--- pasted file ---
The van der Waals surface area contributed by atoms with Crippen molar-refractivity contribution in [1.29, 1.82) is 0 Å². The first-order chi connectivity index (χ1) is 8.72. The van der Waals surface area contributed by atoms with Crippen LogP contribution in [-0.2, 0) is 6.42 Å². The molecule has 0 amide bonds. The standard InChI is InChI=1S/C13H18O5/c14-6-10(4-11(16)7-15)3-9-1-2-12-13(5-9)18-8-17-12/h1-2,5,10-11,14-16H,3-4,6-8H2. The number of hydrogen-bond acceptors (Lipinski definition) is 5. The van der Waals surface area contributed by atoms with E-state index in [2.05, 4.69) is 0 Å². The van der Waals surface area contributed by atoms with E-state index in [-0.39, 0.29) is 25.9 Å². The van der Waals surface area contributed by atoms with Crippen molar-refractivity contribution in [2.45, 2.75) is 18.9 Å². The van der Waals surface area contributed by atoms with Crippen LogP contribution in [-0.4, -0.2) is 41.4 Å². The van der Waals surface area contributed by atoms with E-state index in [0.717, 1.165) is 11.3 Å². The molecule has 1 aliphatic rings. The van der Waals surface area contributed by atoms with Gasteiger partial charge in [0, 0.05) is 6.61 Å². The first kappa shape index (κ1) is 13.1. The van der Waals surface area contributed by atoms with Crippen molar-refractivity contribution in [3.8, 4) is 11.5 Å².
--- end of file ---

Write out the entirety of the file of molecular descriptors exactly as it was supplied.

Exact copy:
The van der Waals surface area contributed by atoms with Crippen molar-refractivity contribution in [1.29, 1.82) is 0 Å². The first-order chi connectivity index (χ1) is 8.72. The van der Waals surface area contributed by atoms with Crippen LogP contribution in [-0.2, 0) is 6.42 Å². The molecule has 0 amide bonds. The standard InChI is InChI=1S/C13H18O5/c14-6-10(4-11(16)7-15)3-9-1-2-12-13(5-9)18-8-17-12/h1-2,5,10-11,14-16H,3-4,6-8H2. The number of hydrogen-bond acceptors (Lipinski definition) is 5. The van der Waals surface area contributed by atoms with E-state index in [2.05, 4.69) is 0 Å². The van der Waals surface area contributed by atoms with E-state index in [-0.39, 0.29) is 25.9 Å². The van der Waals surface area contributed by atoms with Crippen molar-refractivity contribution in [2.45, 2.75) is 18.9 Å². The van der Waals surface area contributed by atoms with Crippen LogP contribution in [-0.4, -0.2) is 41.4 Å². The van der Waals surface area contributed by atoms with E-state index in [0.717, 1.165) is 11.3 Å². The molecule has 1 aliphatic rings. The van der Waals surface area contributed by atoms with Gasteiger partial charge in [0, 0.05) is 6.61 Å². The first kappa shape index (κ1) is 13.1. The van der Waals surface area contributed by atoms with Crippen molar-refractivity contribution in [3.8, 4) is 11.5 Å².